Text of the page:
Yes. In the past we've seen money cut from the City's climate change mitigation budget to deal with extreme weather events like flooding and tornadoes. We need to consistently fund both mitigation and adaptation to climate change, so that we address the root causes of the climate crisis while prioritizing those who are most vulnerable. 

Dan Rogers

Yes. 

Rebecca Bromwich

Yes. Expanding transit infrastructure is one of my priorities.

Shawn Menard

Yes. Absolutely. In terms of bus service, we need to work directly with riders and bus operators to re-orient routes to better serve local communities in the urban, suburban and rural areas; immediately freeze the price of fares (which are some of the highest in North America with declining ridership); and test free transit pilot projects, including under 18 throughout the city.

On the LRT, the City needs to implement the findings of the judicial public inquiry for future transit planning. They should focus on launching a public task force in the first 100 days reviewing the root causes of the infrastructure issues and the warranty in the project agreement for improving the line, including tracks and trains.

Dan Rogers

Yes. 

Rebecca Bromwich

Yes.

Shawn Menard

Yes. It is essential that our bike routes are not isolated segments, but instead that they connect to public transit service and key infrastructure such as libraries, schools, and hospitals. Using bike and pedestrian infrastructure to address the first and last leg of each trip is an effective way to get people out of their cars, and using other modes of transit. This is particularly important in the suburbs, where distances between services are longer. Bike lanes cost a fraction of the cost of roads to build and maintain, and it is important to build them properly - paint is not infrastructure and it does not provide adequate protection. 

I have focused on improving cyclist and pedestrian safety in our ward through projects such the addition of the Bank Street Bridge bike lanes, redesign of Bronson avenue intersection by Carelton, and reduction of the speed limit to 30km/hour throughout residential areas of the ward. I will continue to push for an expansion of the active transportation network throughout the city, both in terms of construction, and winter maintenance. 

Dan Rogers

No. Ottawa has an excellent bike path network. Where it can be improved, I would support. I would take more care with improving our sidewalks.

Rebecca Bromwich

Yes.

Shawn Menard

Yes. I do support the 40% tree canopy target, and would like to see more localized neighborhood level tree canopy cover targets, considering the significant losses we are seeing in the urban core. There have been studies comparing the loss of canopy cover over time through distinct areas of the City, and through a refresh of this data we can work strategically to fill in gaps we see downtown through the pressures of development, aging trees, and derecho storm that took out many mature trees this spring. 

I have been an advocate for trees throughout the City, on a local level in terms of protecting the trees along the Grande Alle in Old Ottawa East, and opposing the sighting of the new civic hospital parking garage which would see many trees cut down through the experimental farm. At a larger scale as vice chair of Environment Commtitee, I brought a motion forward forward with Councillor McKenney to expand the diameter for distinctive trees to 30cm not only in inner urban areas, but also within suburban lands.

Dan Rogers

Yes. 

Rebecca Bromwich

Yes.

Shawn Menard

Yes. We need to encourage and allow for a greater diversity of native species to support pollinators and naturalize existing areas for wildlife conservation. In my role as Councillor, I have worked with community groups to facilitate the planting of native species of trees in Brewer and the removal of invasives through parks in the ward along the Rideau River. I also supported a motion from Councillor Dudas to allow gardening and naturalization efforts along the City owned right-of-way. In the midst of a climate emergency, the City should support efforts to preserve and enhance green infrastructure.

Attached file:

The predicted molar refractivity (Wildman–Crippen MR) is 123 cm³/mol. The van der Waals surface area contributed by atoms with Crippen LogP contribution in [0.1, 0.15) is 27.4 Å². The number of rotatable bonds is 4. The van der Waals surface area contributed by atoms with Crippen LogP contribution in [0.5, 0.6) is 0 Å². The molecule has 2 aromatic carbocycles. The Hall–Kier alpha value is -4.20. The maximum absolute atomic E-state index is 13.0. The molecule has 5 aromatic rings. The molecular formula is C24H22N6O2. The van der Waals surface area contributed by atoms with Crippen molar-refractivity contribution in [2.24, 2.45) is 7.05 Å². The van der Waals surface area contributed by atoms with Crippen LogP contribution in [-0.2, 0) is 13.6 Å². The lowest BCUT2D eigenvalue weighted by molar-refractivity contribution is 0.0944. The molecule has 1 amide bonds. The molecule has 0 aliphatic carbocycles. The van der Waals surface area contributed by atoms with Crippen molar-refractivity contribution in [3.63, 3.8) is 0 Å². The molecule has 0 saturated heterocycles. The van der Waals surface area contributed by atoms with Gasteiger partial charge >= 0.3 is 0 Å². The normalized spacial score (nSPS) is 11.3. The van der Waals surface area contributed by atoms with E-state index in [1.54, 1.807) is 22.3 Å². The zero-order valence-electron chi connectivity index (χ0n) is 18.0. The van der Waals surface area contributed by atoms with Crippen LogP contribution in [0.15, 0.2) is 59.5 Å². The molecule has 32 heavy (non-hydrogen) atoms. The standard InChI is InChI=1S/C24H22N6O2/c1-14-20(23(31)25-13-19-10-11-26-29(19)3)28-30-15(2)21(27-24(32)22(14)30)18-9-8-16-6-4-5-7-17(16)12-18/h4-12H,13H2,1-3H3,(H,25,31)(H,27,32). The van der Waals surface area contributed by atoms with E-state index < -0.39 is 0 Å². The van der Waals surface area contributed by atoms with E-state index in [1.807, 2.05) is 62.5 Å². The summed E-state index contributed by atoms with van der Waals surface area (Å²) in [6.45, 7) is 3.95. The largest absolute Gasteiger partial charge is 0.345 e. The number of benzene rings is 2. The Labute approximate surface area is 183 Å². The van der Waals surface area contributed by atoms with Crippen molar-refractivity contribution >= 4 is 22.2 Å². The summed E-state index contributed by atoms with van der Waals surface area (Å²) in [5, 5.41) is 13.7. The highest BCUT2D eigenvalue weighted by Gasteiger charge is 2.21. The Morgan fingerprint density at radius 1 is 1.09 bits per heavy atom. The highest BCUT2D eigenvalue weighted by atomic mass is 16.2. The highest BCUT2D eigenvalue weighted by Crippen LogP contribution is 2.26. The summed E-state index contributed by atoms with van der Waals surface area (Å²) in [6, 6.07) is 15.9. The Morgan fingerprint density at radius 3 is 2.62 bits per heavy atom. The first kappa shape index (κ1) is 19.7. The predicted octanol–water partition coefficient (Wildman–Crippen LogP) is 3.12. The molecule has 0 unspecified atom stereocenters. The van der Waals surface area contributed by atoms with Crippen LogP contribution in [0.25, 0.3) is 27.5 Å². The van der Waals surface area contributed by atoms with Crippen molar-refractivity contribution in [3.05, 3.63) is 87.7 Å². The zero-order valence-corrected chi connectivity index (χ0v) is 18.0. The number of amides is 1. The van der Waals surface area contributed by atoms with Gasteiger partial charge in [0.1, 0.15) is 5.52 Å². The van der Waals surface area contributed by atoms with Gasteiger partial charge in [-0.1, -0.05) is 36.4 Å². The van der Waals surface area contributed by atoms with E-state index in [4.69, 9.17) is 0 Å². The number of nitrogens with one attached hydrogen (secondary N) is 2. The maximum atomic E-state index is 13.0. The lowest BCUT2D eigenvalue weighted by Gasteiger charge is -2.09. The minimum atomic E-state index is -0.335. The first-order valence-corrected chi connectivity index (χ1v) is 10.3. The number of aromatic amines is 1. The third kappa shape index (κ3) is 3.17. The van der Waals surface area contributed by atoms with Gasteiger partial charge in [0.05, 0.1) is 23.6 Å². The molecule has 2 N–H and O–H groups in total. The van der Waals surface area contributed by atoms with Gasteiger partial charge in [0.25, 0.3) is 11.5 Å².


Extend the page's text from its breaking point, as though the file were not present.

Dan Rogers

No. I would need more information on the outcomes of actioning such amendments.

Rebecca Bromwich

Yes.

Shawn Menard

Yes. In my role as Vice Chair of Environment Committee I have pushed for faster conversion of multi-residential buildings into the organic waste stream. This includes supporting a focus group of residents and building owners to address challenges with converting spaces within existing buildings to accommodate waste storage and curbside collection. We have the capacity to reduce waste at the source by making it easier and more convenient to compost. Considering the cost and environmental effects of opening a new landfill or burning waste, it is imperative that we do so. 

Dan Rogers

Yes. Public education is obviously necessary to make certain the public correctly puts their waste in the proper bin.

Rebecca Bromwich

Yes.

Shawn Menard

Yes. We need to reduce organic waste to landfill. Siting a new landfill would be $400 million and incineration even more expensive. We support a new model of waste collection that reduces the bags allowed to be put out at the curb, with a ban on organics. A user pay system for waste collection above a certain number of bags makes sense. We’ve seen this work in other jurisdictions, as an effective way to incentivize behavior. It is part of the solution to reducing waste, in concert with enhanced multi-residential composting and recycling, more education and outreach in the community, as well as efforts to minimize waste at the level of producer responsibility. 

Dan Rogers

No. The city should re-evaluate how it spends the money it has. A decision should be made on what services the public can expect from government for the funding the public provides.

Rebecca Bromwich

Yes.

Shawn Menard

Yes, it is essential that a diversity of indigenous voices are consulted. For example, the vote to expand the urban boundary and include the Tewin development was a decision with monumental environmental implications. It was framed as an act of reconciliation when no consultation was done with all of the Algonquin First Nations in the areas. The expansion of the boundary has implications for Indigenous groups, including the erosion of productive agricultural areas, as well as threatening sensitive environmental areas through development. 

Dan Rogers

No. Indigenous affairs is a federal jurisdiction. That said, all people should work to improve the implementation of better environmental policies.

Rebecca Bromwich

Yes.

Shawn Menard

Yes. Absolutely. Too often in public consultations groups invest time and energy in the process, but their recommendations do not appear in the final results. In order to have a successful environmental policy, we need to prioritize the voices of residents and work to find a compromise between voices as we center those who have historically been excluded. 

Dan Rogers

Yes.